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ChristianFrantz

where to go now?

6 posts in this topic

I've made two games in Java, a brickbreaker clone and a random ball game. I really don't know where to go now tho. I was thinking a tetris clone maybe? But I don't even know where to start with that lol. Suggestions?
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What do you [i]want[/i] to do? What was your goal when you decided to learn Java?


A tetris clone might be a good next step in your learning, especially if you're still not sure how to get started working towards a new project. You could try working through [url="https://github.com/orfjackal/tdd-tetris-tutorial"]this TDD (test driven development) tutorial[/url], which has you create a tetris game by writing code to pass the pre-written tests, and then begin writing your own tests and code to finish off the project.
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I want to eventually create a mario clone and then make my own platformer. I have no knowledge of how to use sprites and load images yet tho. i just draw with swing lol
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Alright, we have two ideas for how you could proceed then:[list=1]
[*]Create a tetris game. You could try working with the tutorial I linked to above, or if you're finding that a bit above your level you could look for one of many other tutorials covering the subject.
[*]Learn how to load and draw images.
[/list]
Perhaps you could combine these ideas and make a tetris clone with simple sprite graphics?


Is that enough of a starting point to jump into, or would you like either more alternatives, or more specific instructions?
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I like working with the knowledge i have now in order to create a game and then ask questions when i need help with something. Thats the only method thats worked for me so far lol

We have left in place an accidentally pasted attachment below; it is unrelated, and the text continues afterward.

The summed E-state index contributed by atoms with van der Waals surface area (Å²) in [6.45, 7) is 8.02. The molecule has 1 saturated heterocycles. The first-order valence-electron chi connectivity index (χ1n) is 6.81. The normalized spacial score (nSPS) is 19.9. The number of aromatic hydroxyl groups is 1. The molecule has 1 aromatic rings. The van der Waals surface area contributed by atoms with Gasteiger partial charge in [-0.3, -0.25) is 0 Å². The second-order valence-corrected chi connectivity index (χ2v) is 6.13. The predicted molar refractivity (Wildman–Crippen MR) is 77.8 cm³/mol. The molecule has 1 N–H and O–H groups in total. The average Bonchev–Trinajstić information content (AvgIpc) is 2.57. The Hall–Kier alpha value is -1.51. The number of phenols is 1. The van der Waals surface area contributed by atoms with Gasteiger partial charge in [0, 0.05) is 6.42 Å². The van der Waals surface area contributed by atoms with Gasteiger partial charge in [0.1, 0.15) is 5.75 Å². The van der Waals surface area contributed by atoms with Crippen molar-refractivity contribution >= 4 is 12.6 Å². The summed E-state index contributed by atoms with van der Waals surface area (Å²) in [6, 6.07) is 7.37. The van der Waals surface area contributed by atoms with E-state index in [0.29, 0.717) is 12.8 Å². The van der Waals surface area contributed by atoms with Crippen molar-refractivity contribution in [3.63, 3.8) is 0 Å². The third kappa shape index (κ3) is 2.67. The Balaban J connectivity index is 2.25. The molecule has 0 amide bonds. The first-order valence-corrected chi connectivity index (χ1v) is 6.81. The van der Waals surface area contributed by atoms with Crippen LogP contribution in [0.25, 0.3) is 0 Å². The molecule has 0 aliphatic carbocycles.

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I, as well, am very new to game programming, and I just finished a tetris clone. My roommate, who is a programmer, suggested that as a first project as well. While I first thought it sounded like an impossible task, it really didn't end up being that bad. It was only the 2nd game I've programmed, the first being a maze where you try to get from the start to the finish without running into a goblin, and it took about 6 hours including some trial and error. Both of these were text-based though, using characters on a JTextPane in lieu of real graphics, which I figured was good enough for proof of concept. It really does make a pretty good early project, and there are tons of resources out there on how to do it if you get stuck. Good luck with it!

As a side note, I like the Progression article that destructivArts linked above. I think I'll use that for picking my next project or two, because I am currently stuck in thinking what I'm doing next as well.